COLUMBUS, Ohio (AP) — Ohio is set to become the first state to execute condemned inmates with a surgical sedative sometimes used in assisted suicides, a switch made as the shortage of the drug normally used for executions has worsened.
Beginning in March, the state execution team will use a single, powerful dose of pentobarbital, the Ohio Department of Rehabilitation and Correction announced Tuesday.
The drug also is used to induce surgical comas and is chemically related to a version of pentobarbital used to euthanize pets. It replaces the anesthetic sodium thiopental, which was already scarce when its only U.S. manufacturer announced last week it would no longer produce it.
Ohio is following the lead of Oklahoma, which switched to pentobarbital last year and has since used it three times. However, Ohio, which used only a single dose of sodium thiopental to execute inmates, would become the first state to use pentobarbital alone, without two additional drugs that paralyze inmates and stop their hearts.
The drug has been used in 200 of the 525 assisted suicides in Oregon since 1998, according to data compiled by the Oregon Public Health Division. It also was prescribed for 5 of 47 assisted-suicide patients in Washington state in 2009, state health statistics show.
Chemically speaking, the pentobarbital used by veterinarians and the product used for human surgeries is the same, said Rich Bednarski, professor of veterinary anesthesia at Ohio State University.
But vets use a far more concentrated version marketed only for euthanasia and often combined with other drugs, Bednarski said.
Ohio is buying its supply from a manufacturer that only produces the drug for use in hospitals, said DRC spokesman Carlo LoParo.
The prisons department said it will use its remaining supply of sodium thiopental for the scheduled execution Feb. 17 of Frank Spisak, who killed three people at Cleveland State University in 1982.
The first use of pentobarbital is planned for March’s scheduled execution of Johnnie Baston of Lucas County, condemned to die for shooting the owner of a Toledo store in the back of the head during a 1994 robbery.
Baston’s public defender, Rob Lowe, said he was just learning of the change and could not comment.
Ohio plans to use 5 grams of pentobarbital per execution, the same dosage as the current sodium thiopental injection.
The switch was not unexpected. Ohio has said for weeks that while it had enough sodium thiopental for the Spisak execution, it would not comment about its supply beyond that.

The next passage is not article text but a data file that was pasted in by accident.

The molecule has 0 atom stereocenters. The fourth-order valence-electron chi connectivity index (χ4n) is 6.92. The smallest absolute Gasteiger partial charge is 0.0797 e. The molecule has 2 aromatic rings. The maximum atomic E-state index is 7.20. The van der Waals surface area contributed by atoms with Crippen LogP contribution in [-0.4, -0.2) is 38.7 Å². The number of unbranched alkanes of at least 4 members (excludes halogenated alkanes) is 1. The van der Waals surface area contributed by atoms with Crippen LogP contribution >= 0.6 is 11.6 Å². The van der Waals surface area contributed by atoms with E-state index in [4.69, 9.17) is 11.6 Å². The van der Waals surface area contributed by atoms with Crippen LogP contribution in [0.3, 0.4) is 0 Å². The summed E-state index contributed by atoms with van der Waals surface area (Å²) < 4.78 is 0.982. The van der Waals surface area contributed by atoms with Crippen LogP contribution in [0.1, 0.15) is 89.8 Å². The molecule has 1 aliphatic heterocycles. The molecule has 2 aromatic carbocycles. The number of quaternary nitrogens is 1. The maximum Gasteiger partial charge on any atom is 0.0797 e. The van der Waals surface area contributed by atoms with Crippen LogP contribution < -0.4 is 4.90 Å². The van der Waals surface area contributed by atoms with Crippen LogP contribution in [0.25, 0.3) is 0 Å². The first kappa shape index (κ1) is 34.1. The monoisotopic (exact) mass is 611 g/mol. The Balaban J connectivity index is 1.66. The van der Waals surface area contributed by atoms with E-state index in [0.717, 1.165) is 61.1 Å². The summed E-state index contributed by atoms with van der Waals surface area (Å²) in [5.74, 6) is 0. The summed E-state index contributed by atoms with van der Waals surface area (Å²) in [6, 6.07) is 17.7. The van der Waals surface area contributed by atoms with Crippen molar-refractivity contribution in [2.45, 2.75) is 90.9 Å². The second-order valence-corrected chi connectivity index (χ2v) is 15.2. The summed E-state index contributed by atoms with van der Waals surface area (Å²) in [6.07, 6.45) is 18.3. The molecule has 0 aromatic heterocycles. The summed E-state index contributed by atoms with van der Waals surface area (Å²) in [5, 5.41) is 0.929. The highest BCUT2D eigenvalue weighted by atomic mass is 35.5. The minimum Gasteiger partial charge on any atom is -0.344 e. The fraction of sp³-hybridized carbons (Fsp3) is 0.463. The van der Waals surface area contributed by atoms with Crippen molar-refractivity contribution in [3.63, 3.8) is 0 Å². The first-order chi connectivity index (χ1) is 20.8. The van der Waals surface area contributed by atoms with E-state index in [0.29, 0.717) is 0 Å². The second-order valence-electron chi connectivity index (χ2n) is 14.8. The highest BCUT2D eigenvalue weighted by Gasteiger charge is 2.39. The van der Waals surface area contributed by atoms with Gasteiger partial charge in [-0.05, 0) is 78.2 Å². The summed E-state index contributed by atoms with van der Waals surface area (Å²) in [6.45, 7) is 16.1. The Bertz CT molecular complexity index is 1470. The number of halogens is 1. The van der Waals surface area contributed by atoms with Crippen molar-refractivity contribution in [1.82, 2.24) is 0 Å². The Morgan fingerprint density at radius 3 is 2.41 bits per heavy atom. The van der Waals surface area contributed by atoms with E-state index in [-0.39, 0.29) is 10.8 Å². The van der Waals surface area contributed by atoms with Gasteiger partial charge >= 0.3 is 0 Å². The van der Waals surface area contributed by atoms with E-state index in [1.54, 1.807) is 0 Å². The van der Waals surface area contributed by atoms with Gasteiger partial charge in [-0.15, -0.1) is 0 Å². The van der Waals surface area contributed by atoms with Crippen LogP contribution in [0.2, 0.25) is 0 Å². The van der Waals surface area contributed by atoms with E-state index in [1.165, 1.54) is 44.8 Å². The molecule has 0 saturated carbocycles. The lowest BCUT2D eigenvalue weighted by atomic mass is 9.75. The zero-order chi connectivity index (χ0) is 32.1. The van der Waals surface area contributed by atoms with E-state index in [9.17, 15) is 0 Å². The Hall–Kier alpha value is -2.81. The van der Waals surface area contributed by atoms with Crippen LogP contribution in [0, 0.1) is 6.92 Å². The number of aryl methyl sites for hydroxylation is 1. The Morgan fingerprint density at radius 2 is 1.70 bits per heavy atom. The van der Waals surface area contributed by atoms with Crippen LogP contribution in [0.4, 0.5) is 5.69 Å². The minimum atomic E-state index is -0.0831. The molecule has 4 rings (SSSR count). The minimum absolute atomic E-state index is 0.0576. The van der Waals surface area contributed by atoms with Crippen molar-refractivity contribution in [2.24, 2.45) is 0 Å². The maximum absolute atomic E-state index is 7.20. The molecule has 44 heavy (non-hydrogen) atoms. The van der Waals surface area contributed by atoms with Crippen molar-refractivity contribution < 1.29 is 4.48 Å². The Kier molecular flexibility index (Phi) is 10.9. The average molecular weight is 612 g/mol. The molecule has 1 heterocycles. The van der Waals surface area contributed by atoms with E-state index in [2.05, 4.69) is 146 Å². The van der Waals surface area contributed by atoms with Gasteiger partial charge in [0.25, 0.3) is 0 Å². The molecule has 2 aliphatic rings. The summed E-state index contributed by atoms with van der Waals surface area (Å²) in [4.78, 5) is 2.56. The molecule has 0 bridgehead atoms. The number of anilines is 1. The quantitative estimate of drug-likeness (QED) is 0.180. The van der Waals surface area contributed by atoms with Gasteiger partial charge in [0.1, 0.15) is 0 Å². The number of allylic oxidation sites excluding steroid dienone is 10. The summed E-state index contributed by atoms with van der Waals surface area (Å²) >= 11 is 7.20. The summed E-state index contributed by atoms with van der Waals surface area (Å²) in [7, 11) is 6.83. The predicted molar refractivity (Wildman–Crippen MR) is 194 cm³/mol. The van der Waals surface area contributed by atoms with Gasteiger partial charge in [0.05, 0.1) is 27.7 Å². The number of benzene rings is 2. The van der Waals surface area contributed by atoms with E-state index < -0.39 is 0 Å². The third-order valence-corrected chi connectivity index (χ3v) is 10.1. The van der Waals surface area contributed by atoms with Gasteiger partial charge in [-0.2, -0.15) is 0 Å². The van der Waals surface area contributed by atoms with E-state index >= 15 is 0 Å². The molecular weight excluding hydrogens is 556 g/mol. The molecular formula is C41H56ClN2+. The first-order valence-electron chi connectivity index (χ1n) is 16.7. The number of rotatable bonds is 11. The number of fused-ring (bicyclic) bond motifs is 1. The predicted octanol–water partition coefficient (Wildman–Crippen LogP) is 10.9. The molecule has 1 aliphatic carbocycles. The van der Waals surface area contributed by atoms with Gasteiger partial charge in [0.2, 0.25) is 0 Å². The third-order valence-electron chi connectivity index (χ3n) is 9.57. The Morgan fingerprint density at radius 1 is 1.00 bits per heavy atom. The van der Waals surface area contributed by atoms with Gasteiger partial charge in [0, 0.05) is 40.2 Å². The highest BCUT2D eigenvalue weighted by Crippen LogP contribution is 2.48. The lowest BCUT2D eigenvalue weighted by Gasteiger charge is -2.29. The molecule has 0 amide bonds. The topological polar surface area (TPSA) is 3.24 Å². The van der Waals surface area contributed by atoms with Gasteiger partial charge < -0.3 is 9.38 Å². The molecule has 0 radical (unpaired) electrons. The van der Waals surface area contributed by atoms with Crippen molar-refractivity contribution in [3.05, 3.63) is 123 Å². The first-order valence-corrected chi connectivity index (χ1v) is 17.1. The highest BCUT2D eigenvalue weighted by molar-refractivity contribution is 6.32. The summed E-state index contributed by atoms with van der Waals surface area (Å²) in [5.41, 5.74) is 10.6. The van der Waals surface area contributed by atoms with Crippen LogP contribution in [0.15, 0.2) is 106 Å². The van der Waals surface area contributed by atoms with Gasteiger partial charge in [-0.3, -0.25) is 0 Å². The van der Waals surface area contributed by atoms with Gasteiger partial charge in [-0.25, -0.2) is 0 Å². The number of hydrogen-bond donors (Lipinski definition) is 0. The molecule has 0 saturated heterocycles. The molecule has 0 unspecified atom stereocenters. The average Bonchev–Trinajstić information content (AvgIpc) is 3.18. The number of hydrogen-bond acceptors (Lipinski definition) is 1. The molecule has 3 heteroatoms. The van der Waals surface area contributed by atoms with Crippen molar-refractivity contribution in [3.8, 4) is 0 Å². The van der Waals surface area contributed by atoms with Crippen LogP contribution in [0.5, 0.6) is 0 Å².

The state nearly ran out of the drug last spring and almost had to postpone an execution before obtaining some at the last moment.
Ohio has no more executions currently scheduled, but prosecutors have asked the Ohio Supreme Court to set additional dates for 14 men whose appeals are concluded.
Attorneys representing condemned inmates are waiting to learn more about the switch. Defense lawyer David Stebbins said a chief concern is that, unlike Oklahoma, Ohio will use the drug by itself.
“We just don’t have any information on that, and I’m not sure anybody does since it’s never been used that way,” Stebbins said Tuesday.
States across the country have scrambled to find supplies of sodium thiopental after Hospira Inc., of Lake Forest, Ill., the drug’s lone U.S. manufacturer, stopped producing it more than a year ago.
Hospira, which produced it for medical purposes and not for executions, announced Friday it would not resume production after authorities in Italy refused to allow its production if the company couldn’t guarantee it would not be used for capital punishment.
Hospira said its plant in Italy was the only viable facility where it could be manufactured.
Arizona, Arkansas, California and Tennessee are among states that found a supply of sodium thiopental in England, but that source dried up after the British government banned the drug’s export for use in executions.
Late Tuesday, convicted murderer Emmanuel Hammond was put to death by injection in Georgia, where sodium thiopental is part of the three-drug cocktail used in executions. Hammond’s attorneys had mounted unsuccessful appeals to state and federal courts, claiming the drug was obtained from a “fly-by-night supplier” operating from the back of a London driving school.
His execution was briefly stayed by order from Justice Clarence Thomas until the court could address the drug concerns raised by his defense team, but the stay was lifted within two hours. Hammond was convicted of the 1988 shotgun killing of a preschool teacher abducted in north Atlanta after her car ran out of gas.
Earlier this month, Nebraska announced it had obtained 500 grams of sodium thiopental from a company in India.
In Kentucky, e-mails obtained by The Associated Press showed how the state scrambled to solve two problems after death warrants were requested for three longtime death row prisoners. In an urgent exchange of e-mails in August, corrections officials described simultaneous strategies to find more of the drug and, if they got it, to use it quickly.
While executions on a single day or on consecutive days are not unprecedented, it would’ve been a departure for Kentucky, which has executed three inmates since the death penalty was reinstated in 1976. Ultimately, Kentucky’s short supply of the drug expired and executions have been put on hold because of an injunction unrelated to the drug.